City Harvest Church is called to engage culture for the kingdom of God, said Kong Hee in the fourth of the Arise & Build sermons.
At the fourth weekend in City Harvest Church’s Arise & Build campaign, senior pastor Kong Hee revived a teaching on how Christians should engage the seven mountains of society, using the story of Joseph.
“The anointing of God is not for your own enjoyment but to serve in the marketplace,” said Kong.
In 1 Samuel 10:5, the Philistines had built a stronghold around the mountain of God, so that His people could not go up. Kong explained that the “garrison” in this verse is symbolic of spiritual strongholds and that “mountains” and “hills” spoke of places of authority and influence in present day. Satan has built demonic strongholds around the seven mountains of society to prevent believers from influencing the world.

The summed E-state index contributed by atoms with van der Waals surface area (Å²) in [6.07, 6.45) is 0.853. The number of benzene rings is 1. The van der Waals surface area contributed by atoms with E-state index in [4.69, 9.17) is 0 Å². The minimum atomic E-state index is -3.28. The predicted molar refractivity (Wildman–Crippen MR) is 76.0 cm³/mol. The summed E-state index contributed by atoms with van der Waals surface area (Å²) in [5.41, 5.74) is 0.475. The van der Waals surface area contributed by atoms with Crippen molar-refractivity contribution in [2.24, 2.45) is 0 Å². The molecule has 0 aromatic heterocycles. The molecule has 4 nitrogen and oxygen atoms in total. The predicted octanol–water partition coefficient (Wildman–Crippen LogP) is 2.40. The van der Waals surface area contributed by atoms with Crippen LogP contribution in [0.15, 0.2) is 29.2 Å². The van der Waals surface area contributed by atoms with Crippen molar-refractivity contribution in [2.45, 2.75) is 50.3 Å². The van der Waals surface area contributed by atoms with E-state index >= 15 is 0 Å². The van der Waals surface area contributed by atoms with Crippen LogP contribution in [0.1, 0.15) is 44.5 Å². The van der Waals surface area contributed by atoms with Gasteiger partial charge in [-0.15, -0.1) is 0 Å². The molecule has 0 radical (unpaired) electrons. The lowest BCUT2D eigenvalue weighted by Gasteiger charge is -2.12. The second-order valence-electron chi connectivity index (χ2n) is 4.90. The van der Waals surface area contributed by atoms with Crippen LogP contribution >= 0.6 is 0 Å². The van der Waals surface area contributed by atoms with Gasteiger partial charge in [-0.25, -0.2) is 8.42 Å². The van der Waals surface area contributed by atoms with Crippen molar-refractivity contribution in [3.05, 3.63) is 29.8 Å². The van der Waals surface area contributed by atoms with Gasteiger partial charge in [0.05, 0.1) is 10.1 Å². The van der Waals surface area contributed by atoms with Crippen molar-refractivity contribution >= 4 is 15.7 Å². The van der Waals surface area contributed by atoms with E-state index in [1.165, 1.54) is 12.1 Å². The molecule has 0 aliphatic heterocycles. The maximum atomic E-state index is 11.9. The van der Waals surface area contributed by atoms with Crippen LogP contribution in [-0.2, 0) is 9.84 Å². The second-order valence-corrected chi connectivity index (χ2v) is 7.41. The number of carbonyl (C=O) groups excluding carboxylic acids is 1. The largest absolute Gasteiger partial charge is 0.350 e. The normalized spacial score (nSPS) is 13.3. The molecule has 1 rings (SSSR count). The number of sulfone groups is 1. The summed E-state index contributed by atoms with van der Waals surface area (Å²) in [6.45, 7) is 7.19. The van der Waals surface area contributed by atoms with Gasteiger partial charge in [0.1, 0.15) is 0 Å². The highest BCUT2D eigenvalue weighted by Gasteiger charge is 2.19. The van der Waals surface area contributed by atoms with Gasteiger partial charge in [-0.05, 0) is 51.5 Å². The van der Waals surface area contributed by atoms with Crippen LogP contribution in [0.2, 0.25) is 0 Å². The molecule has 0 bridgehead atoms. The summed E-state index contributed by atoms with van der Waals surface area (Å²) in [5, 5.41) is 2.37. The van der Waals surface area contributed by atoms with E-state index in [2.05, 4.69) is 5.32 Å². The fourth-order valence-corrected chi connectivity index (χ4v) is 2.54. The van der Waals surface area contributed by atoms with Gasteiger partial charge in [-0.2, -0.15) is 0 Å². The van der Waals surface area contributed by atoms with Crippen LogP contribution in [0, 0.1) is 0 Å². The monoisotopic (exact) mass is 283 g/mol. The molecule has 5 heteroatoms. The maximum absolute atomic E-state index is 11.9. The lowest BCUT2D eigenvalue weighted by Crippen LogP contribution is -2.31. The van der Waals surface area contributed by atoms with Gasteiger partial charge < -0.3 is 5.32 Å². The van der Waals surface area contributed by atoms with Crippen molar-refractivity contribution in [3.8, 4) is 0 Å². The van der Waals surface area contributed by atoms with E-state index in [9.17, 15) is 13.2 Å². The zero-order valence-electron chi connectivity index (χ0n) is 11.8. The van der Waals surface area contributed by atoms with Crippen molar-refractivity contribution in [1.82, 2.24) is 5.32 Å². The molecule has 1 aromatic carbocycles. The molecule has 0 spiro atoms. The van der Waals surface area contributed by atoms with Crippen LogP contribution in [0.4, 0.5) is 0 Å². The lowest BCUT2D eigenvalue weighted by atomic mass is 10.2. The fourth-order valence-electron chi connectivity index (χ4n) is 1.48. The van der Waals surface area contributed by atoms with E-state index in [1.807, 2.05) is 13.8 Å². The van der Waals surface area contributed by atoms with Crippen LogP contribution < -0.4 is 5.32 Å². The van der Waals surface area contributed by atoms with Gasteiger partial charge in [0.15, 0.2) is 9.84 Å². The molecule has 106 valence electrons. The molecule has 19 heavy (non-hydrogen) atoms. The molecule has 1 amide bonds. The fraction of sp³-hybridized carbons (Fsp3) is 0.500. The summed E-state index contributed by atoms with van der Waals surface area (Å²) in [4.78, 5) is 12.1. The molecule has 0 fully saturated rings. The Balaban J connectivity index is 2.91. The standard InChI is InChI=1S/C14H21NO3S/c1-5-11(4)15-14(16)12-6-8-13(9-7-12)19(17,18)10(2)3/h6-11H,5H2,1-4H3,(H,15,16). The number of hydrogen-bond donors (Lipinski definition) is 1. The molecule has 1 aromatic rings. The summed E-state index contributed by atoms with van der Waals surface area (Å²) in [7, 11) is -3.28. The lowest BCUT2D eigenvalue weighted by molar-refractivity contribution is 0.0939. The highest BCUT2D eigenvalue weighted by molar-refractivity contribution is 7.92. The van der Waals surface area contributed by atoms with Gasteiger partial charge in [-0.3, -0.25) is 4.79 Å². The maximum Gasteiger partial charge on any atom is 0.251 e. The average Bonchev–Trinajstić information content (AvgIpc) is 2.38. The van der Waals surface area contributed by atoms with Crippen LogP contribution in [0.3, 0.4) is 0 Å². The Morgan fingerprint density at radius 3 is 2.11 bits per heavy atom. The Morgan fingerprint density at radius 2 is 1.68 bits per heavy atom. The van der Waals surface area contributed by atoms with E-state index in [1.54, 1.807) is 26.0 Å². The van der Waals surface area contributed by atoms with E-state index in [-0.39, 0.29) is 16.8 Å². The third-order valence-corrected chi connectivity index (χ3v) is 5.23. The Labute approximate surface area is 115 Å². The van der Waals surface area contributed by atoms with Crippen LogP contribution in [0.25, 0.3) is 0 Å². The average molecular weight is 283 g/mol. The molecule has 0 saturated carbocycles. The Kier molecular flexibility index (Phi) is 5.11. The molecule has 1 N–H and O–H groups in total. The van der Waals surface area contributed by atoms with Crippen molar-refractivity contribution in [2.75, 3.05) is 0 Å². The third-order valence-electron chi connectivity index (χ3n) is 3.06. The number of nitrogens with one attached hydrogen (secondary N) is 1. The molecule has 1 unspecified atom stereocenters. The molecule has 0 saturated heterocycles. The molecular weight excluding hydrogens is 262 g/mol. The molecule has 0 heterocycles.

The seven mountains, or pillars, are: religion, family, business, education, government, arts and entertainment, and media. The Great Commission found in Matthew 24:14 exhorts Christians to preach the Gospel of the Kingdom to all the nations. The Gospel of the Kingdom is God’s value system for living, and a nation refers not just to a physical place, but to a country and its culture. Hence, the Great Commission is not just to save souls but it is to spread God’s values in all countries and their respective cultures.
Kong received the revelation on the seven pillars of influence in the society 10 years ago. Coincidentally, at that time, an American preacher Lance Wallnau had been preaching on the seven mountains of society.
He says that there are only four ways to do missions.